It is imperative not only to correctly identify PRES as an entity but also to identify the underlying cause(s) that are triggering this syndrome. There are no specific diagnostic criteria or algorithm for PRES. We present a diagnostic algorithm that can be used in these particularly difficult cases with kidney injury (Figure 3). In this algorithm we suggest the crucial role that performing kidney biopsy can play when the cause is not obvious or there are multiple triggers present, so we can properly direct the therapy and reduce complications from treatment . In our case, although it was a difficult decision to make, the kidney biopsy ruled out aHUS and helped guide treatment. In addition, compared to the previous kidney biopsy, there was less histologic activity and more chronicity. The arterioles display focal luminal obliteration, concentric intimal fibroplasia, endothelial cell swelling, and entrapped RBCs, which could be secondary to severe hypertension. With these findings it was possible to stop the administration of eculizumab, reducing costs of treatment tremendously (approximate yearly cost per patient: USD $400,000). Eculizumab is a humanized recombinant immunoglobulin G2/4 monoclonal antibody that has been shown to be effective in the treatment of aHUS by linking to complement protein C5 and preventing the formation of membrane attack complex C5b-9. It was demonstrated in two studies that the use of eculizumab in aHUS reduces endothelial damage and thrombosis of the kidney vasculature [46, 47]; its use was approved by FDA for management of aHUS in 2011 and is currently considered first-line treatment. In adults with aHUS it is administered intravenously 900 mg weekly for 4 doses with a maintenance dose of 1,200 mg at week 5 and 1,200 mg every 2 weeks thereafter.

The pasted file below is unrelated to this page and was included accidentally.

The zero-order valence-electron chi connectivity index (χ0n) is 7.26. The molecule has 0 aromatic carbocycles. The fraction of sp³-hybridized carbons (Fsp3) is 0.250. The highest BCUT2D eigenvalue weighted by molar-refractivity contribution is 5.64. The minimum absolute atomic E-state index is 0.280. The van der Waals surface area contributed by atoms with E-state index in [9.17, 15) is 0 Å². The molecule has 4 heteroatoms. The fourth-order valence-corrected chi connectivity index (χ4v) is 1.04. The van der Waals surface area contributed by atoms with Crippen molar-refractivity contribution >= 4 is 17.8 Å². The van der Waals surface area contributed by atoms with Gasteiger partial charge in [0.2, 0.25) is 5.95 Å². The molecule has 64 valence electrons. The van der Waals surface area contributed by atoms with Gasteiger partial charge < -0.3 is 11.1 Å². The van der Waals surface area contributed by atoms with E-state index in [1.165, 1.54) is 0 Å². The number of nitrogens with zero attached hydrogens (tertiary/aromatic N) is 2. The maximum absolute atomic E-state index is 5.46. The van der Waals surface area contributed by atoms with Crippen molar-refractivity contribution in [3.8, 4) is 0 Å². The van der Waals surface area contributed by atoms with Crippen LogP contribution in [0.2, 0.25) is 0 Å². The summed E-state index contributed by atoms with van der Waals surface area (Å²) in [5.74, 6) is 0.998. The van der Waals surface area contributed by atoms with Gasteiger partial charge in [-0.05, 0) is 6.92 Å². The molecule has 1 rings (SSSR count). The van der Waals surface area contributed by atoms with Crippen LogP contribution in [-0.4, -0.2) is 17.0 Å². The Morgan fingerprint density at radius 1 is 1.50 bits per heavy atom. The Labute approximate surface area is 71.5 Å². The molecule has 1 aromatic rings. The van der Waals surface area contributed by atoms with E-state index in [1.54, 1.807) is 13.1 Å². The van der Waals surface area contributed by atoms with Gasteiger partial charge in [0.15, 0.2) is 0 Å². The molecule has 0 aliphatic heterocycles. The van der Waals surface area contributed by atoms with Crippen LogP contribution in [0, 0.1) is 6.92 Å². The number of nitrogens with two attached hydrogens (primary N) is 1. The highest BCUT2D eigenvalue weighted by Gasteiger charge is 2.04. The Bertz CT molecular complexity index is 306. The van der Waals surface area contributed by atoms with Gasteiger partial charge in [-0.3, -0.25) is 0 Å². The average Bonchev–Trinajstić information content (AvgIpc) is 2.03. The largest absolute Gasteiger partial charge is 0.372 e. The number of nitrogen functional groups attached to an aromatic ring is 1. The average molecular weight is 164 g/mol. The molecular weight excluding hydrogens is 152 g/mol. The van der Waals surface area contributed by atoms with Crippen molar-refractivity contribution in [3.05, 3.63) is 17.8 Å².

There is no specific treatment for PRES. Prompt and moderate lowering of blood pressure along with removal of the underlying cause is the mainstay of treatment. Delay in diagnosis and treatment can result in cerebral infarction or hemorrhage with persistent neurologic damage and chronic seizures. There are no established guidelines for BP reduction, but aiming for an initial 20% reduction in MAP is usual . It is important to avoid a precipitous drop in blood pressure. Control of the blood pressure will often be followed by dramatic improvement within days to weeks [2, 10, 15]. The goal is to decrease the mean arterial blood pressure by 25% within the first few hours, preferably with continuous intravenous medications to avoid BP fluctuations . The preferred medications are nicardipine, labetalol, nitroprusside, enalaprilat, or hydralazine [50, 51]. Patients with seizures are preferably treated with phenytoin or other antiepileptic medication depending on the patient’s comorbidities .